Pittsburgh Police Honor Officers’ Heroism After They Responded To The Tree Of Life Synagogue Shooting

Pittsburgh Police Honor Officers’ Heroism After They Responded To The Tree Of Life Synagogue Shooting

PITTSBURGH (KDKA) — On the morning of October 27th officers Daniel Mead and Michael Smigda arrived at work early and hearing the call, immediately responded to the Tree of Life Synagogue.


They came face-to-face with a gunman leaving the building.


In the exchange, the gunman shot Officer Mead through the hand and shrapnel hit Smigda, but they forced the retreat, the gunman barricading himself in a third-floor office.


SHEEHAN: And you believe they saved lives?
WENDELL HISSRICH: I think most definitely and I won’t get into the detail as to why we feel he was going to go somewhere else but we believe he had another target — potentially more than one target — to do more damage and potentially kill more individuals.


With a trial coming up, they’re limited in what they can reveal about the events of that day, but a year after the mass murder that would take the lives of 11 people and wound two other worshippers, Pittsburgh Public Safety Director Wendell Hissrich and police Chief Scott Schubert wanted to pay homage to the heroics of their officers. Four wounded by gunfire, three of whom still have not returned to work.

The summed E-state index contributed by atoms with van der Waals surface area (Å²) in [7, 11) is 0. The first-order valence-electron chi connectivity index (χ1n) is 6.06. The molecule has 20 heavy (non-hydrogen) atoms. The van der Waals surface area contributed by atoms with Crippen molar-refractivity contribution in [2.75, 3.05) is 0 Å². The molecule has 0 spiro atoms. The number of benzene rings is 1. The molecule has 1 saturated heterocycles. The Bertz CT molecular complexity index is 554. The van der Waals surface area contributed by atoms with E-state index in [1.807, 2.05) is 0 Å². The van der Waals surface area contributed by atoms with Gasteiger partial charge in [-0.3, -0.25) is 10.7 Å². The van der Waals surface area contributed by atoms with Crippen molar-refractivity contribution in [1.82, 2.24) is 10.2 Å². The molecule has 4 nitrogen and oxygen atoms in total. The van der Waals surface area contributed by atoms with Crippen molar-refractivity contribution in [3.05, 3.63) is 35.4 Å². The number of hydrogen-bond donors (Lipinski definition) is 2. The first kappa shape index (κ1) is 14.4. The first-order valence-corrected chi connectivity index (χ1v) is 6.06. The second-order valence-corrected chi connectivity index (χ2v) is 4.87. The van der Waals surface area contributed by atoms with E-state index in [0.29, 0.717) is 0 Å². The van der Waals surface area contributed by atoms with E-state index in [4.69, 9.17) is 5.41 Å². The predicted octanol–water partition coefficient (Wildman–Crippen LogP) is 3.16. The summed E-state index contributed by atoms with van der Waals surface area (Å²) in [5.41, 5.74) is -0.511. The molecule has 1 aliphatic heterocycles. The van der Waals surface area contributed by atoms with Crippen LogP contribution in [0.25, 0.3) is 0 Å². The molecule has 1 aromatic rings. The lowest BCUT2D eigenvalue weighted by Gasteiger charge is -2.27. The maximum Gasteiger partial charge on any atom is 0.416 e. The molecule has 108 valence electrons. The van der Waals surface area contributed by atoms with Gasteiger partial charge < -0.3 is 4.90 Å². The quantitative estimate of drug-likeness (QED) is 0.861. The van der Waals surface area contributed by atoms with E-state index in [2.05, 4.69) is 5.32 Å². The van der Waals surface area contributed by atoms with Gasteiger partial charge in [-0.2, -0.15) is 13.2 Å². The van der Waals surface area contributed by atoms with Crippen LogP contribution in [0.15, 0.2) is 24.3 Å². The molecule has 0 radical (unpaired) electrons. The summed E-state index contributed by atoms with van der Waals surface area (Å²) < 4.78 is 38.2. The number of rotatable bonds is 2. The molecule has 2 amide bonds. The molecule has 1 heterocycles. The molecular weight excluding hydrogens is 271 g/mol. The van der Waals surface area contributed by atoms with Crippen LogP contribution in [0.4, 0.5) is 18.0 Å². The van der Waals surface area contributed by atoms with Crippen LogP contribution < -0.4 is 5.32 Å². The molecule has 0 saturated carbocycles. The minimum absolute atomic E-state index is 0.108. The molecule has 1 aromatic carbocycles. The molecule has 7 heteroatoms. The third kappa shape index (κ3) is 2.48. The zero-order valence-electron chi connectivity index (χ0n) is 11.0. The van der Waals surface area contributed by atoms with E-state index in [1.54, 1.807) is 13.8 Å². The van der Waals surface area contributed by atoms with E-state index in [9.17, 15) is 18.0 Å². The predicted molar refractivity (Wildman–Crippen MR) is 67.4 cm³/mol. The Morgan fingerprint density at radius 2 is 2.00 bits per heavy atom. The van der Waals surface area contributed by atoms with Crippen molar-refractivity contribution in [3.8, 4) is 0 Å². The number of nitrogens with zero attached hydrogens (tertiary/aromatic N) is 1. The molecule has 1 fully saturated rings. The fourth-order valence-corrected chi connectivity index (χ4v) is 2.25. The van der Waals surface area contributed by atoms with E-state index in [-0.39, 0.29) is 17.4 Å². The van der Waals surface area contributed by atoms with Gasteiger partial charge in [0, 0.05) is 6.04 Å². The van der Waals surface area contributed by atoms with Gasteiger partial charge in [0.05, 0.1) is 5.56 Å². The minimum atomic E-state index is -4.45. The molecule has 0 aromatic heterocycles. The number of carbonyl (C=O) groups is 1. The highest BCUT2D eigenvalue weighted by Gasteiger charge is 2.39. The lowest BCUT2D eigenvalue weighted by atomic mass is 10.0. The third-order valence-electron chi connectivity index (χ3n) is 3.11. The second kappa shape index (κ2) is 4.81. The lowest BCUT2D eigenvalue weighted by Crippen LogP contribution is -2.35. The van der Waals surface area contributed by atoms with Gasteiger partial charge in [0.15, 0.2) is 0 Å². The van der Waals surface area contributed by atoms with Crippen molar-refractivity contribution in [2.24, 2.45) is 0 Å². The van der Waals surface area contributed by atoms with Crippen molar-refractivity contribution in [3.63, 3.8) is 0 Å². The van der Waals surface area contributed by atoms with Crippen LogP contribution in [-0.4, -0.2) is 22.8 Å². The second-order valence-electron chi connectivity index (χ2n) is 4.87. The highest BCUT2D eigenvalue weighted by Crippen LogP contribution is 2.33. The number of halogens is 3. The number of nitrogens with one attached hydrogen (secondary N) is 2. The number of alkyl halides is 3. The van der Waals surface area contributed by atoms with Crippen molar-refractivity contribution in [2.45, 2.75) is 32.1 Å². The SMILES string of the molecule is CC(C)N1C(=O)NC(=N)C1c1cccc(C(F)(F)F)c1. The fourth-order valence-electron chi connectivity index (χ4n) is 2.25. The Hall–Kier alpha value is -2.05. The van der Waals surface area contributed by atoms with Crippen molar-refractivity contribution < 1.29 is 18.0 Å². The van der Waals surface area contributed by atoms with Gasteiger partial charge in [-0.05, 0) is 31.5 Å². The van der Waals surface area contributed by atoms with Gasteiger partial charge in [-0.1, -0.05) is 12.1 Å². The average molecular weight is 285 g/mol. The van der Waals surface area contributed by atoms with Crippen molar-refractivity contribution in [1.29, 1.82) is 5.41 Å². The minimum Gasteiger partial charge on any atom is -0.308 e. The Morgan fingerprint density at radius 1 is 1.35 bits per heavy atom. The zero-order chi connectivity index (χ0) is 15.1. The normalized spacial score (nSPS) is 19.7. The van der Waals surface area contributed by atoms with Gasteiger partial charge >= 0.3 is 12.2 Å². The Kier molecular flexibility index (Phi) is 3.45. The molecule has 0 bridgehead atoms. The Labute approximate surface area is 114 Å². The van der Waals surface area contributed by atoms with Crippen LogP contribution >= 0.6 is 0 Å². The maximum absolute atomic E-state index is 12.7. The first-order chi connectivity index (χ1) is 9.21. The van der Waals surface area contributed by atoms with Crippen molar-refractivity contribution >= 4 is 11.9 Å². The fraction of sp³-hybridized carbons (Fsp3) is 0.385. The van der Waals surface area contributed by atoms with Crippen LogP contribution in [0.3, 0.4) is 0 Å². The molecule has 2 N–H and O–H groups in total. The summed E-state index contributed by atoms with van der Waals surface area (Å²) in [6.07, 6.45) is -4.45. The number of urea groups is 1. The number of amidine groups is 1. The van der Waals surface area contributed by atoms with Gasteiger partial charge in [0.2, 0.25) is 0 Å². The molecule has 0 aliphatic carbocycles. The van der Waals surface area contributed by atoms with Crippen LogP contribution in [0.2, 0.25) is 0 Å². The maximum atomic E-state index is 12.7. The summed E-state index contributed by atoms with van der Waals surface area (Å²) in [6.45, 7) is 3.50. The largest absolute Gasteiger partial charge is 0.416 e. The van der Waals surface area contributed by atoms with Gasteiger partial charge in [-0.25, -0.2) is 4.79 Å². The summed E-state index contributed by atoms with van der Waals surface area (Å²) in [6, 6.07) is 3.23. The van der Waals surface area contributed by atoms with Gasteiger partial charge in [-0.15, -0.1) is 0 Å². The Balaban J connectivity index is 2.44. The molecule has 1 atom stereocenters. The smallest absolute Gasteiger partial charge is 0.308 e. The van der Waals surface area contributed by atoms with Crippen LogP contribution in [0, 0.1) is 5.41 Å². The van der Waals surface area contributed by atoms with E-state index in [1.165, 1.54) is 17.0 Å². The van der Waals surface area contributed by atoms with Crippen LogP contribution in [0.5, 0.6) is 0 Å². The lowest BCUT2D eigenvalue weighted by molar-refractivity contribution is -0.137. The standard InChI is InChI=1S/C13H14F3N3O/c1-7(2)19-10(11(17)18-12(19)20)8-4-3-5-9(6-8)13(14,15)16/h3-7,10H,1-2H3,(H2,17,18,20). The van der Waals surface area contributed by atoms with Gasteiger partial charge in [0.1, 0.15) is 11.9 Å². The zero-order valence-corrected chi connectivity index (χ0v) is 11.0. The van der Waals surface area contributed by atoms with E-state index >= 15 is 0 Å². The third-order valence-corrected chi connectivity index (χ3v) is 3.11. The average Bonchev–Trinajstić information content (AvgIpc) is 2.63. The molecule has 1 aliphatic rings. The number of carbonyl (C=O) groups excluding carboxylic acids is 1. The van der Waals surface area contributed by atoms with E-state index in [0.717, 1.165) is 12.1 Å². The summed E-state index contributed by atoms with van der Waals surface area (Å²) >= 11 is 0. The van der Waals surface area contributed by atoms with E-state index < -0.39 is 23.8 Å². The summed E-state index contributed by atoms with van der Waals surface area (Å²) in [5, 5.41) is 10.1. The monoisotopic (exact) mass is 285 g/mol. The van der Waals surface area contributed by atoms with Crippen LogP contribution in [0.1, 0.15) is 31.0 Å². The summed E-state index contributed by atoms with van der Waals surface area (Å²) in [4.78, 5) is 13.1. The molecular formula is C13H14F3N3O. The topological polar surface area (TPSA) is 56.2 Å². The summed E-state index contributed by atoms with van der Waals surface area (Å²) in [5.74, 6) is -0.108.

“They’re heroes. They’re all heroes, everyone who went into that building, you don’t know where that person is at,” Schubert said.


After police set up a perimeter around the building, SWAT team members entered the building to rescue the wounded and subdue the gunman and after locating him in the third-floor office, a massive gun battle ensued.


Officer Anthony Burke would suffer a gunshot through the wrist and Officer Timothy Matson would be the most severely wounded, miraculously surviving multiple gunshot wounds, after he and the others forced the gunman’s surrender.


“The bravery’s there but you’ve got to look at them after this, all that they’ve gone through. The countless surgeries that they’ve gone through, living with that and each one fighting hard to come back because they want to come back and be Pittsburgh Police officers. They want to be out on the street again. They want to do their job,” said Schubert.


Today, only Smigda has returned, while Mead and Burke struggle to regain the use of their arms and hands.


Matson, who was honored earlier this year during the State Of The Union Address, has had perhaps the toughest battle.


“I can’t really talk about his injuries,” Schubert said. “I can just tell you that it’s incredible to see where he’s come today where he was just a year ago and for injuries where you don’t think someone can come back when you look at him. If anyone’s going to come back it’s going to be him.”